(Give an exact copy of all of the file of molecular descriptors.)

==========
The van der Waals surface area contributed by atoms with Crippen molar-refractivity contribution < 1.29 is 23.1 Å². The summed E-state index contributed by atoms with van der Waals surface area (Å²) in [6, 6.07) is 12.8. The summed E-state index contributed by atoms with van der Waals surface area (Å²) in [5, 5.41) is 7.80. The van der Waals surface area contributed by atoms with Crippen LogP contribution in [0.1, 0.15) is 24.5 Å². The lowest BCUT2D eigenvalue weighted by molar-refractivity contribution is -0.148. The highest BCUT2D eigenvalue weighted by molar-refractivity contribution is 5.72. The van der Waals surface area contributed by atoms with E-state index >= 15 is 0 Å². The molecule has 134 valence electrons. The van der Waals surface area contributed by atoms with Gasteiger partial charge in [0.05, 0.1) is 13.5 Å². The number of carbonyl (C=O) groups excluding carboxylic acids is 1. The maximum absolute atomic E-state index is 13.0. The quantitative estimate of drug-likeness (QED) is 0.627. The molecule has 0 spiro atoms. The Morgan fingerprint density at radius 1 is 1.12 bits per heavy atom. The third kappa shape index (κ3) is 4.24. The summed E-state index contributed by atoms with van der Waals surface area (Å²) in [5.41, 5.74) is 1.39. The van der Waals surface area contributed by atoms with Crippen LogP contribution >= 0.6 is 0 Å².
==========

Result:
The van der Waals surface area contributed by atoms with Crippen molar-refractivity contribution < 1.29 is 23.1 Å². The summed E-state index contributed by atoms with van der Waals surface area (Å²) in [6, 6.07) is 12.8. The summed E-state index contributed by atoms with van der Waals surface area (Å²) in [5, 5.41) is 7.80. The van der Waals surface area contributed by atoms with Crippen LogP contribution in [0.1, 0.15) is 24.5 Å². The lowest BCUT2D eigenvalue weighted by molar-refractivity contribution is -0.148. The highest BCUT2D eigenvalue weighted by molar-refractivity contribution is 5.72. The van der Waals surface area contributed by atoms with E-state index >= 15 is 0 Å². The molecule has 134 valence electrons. The van der Waals surface area contributed by atoms with Gasteiger partial charge in [0.05, 0.1) is 13.5 Å². The number of carbonyl (C=O) groups excluding carboxylic acids is 1. The maximum absolute atomic E-state index is 13.0. The quantitative estimate of drug-likeness (QED) is 0.627. The molecule has 0 spiro atoms. The Morgan fingerprint density at radius 1 is 1.12 bits per heavy atom. The third kappa shape index (κ3) is 4.24. The summed E-state index contributed by atoms with van der Waals surface area (Å²) in [5.41, 5.74) is 1.39. The van der Waals surface area contributed by atoms with Crippen LogP contribution >= 0.6 is 0 Å².